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Addressing Intellectual Freedom and Privacy in Education

Michael Zimmer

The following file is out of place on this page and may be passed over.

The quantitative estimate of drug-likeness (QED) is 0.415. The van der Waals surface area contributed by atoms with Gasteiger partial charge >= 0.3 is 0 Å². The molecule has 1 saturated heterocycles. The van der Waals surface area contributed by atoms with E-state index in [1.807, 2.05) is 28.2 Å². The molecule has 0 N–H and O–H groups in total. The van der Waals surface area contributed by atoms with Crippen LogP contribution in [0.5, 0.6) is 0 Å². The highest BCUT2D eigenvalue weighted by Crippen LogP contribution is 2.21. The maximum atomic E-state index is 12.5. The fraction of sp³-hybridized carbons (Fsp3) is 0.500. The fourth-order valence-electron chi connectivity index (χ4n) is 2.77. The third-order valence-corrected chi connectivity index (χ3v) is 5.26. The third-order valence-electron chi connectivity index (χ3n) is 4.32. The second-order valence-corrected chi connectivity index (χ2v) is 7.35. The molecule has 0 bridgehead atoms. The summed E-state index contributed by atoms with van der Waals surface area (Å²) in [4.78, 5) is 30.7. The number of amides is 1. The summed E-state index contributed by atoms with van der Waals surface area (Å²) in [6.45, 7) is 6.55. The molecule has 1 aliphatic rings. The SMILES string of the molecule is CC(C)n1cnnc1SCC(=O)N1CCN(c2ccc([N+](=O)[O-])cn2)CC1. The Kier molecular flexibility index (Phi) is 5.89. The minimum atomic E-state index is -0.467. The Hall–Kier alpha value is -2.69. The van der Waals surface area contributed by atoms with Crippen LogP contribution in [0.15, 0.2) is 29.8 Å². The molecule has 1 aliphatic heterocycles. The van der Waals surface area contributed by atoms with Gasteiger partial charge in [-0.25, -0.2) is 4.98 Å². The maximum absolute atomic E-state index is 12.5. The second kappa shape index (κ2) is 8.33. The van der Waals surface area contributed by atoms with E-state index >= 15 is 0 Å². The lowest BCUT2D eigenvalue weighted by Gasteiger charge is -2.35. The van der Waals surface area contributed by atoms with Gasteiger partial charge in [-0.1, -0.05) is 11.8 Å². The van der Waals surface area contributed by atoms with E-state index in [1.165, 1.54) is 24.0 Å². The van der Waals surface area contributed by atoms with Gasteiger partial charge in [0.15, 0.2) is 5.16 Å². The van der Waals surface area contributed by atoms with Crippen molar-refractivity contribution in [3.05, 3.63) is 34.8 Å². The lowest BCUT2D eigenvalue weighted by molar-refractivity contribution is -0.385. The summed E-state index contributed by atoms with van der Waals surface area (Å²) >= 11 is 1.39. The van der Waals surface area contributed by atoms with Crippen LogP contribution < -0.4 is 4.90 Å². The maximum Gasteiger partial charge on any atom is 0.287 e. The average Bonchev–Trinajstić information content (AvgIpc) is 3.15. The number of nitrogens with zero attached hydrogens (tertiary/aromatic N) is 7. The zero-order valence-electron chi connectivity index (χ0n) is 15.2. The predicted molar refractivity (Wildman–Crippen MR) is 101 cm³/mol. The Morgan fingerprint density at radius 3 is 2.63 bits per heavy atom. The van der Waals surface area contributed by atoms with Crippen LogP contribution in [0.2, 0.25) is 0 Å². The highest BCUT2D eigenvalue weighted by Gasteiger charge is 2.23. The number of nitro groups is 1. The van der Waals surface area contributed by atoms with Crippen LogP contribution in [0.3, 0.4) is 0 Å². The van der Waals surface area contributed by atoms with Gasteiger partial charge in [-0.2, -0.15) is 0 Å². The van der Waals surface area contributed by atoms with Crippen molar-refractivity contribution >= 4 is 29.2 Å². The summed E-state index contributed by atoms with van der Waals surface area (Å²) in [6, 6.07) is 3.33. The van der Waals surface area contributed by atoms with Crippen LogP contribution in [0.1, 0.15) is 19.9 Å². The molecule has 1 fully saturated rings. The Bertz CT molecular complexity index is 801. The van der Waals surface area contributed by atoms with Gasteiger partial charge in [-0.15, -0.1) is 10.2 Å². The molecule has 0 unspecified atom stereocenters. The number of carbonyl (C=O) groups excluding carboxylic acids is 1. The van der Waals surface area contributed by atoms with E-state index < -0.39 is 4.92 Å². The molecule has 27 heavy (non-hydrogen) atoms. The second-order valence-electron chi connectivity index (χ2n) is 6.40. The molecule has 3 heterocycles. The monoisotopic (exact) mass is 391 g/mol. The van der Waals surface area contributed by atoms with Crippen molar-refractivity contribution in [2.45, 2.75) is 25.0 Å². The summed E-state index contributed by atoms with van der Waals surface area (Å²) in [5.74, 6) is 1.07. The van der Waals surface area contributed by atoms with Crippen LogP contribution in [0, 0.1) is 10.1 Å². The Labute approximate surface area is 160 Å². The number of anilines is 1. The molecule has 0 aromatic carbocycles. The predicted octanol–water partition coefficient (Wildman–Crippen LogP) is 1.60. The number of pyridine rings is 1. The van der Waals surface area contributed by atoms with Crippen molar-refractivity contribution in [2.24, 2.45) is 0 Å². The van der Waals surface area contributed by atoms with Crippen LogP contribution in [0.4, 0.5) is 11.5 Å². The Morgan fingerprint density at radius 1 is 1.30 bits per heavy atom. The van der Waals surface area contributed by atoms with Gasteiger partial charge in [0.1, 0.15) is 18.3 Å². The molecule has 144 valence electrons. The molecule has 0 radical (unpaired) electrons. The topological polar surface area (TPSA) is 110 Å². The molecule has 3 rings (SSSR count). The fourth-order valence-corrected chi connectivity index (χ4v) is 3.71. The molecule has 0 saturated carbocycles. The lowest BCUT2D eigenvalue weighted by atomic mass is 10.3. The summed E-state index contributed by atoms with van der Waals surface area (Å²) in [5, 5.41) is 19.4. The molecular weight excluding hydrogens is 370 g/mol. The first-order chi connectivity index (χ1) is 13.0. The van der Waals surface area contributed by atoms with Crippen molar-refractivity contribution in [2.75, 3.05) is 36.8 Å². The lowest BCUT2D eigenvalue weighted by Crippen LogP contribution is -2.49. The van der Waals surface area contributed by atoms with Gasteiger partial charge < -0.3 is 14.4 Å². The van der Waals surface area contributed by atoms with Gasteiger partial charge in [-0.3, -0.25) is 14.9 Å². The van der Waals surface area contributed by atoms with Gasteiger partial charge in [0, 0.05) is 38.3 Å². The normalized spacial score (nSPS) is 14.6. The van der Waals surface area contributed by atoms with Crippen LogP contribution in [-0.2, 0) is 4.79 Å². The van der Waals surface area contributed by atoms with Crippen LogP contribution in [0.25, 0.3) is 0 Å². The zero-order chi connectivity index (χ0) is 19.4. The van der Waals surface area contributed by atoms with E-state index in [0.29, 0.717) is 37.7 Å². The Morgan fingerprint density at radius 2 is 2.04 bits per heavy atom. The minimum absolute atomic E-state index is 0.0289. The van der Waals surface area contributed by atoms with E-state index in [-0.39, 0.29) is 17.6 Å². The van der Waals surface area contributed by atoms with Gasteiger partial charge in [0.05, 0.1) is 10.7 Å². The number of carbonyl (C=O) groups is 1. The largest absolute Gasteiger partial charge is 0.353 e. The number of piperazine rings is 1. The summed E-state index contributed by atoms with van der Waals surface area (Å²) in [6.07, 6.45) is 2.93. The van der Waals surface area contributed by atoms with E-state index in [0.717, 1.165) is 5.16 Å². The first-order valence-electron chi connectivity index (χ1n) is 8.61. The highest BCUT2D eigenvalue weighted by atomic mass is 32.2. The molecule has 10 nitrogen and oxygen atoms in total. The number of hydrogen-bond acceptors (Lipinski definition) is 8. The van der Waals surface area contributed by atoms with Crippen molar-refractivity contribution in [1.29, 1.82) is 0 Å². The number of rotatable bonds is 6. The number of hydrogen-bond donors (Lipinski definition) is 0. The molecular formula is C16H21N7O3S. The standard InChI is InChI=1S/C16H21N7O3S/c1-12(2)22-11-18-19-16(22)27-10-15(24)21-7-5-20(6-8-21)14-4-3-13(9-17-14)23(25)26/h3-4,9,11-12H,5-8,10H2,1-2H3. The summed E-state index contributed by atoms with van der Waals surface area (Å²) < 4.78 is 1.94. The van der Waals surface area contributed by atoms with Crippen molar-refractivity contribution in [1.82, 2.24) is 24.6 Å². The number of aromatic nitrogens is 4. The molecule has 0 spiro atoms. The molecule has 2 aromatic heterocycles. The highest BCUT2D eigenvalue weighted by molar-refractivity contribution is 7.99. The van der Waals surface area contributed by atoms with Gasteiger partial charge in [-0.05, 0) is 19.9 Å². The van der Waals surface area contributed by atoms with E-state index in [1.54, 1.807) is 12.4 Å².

In her feature article, “Indoctrination and Common Sense Interpretation of Texts: The Tucson Unified School District Book Banning,” Emily Knox, an assistant professor at the School of Information Sciences at the University of Illinois at Urbana-Champaign, attempts to make sense of the controversy surrounding legislation passed in Arizona to remove Mexican American Studies (MAS) courses from public school curriculum. Her analysis focuses on the unique actions taken by Tucson Unified School District officials, who walked into MAS classrooms and proceeded to confiscate numerous books related to the program. Through a discourse analysis of arguments made by those opposing MAS programs, Knox reveals an ironic role of “indoctrination” within the controversy: those who opposed MAS feared students were being indoctrinated to feel there was something wrong with the United States, yet their own act of banning certain books was itself an act of indoctrination by purposefully shaping the information students would be exposed to.

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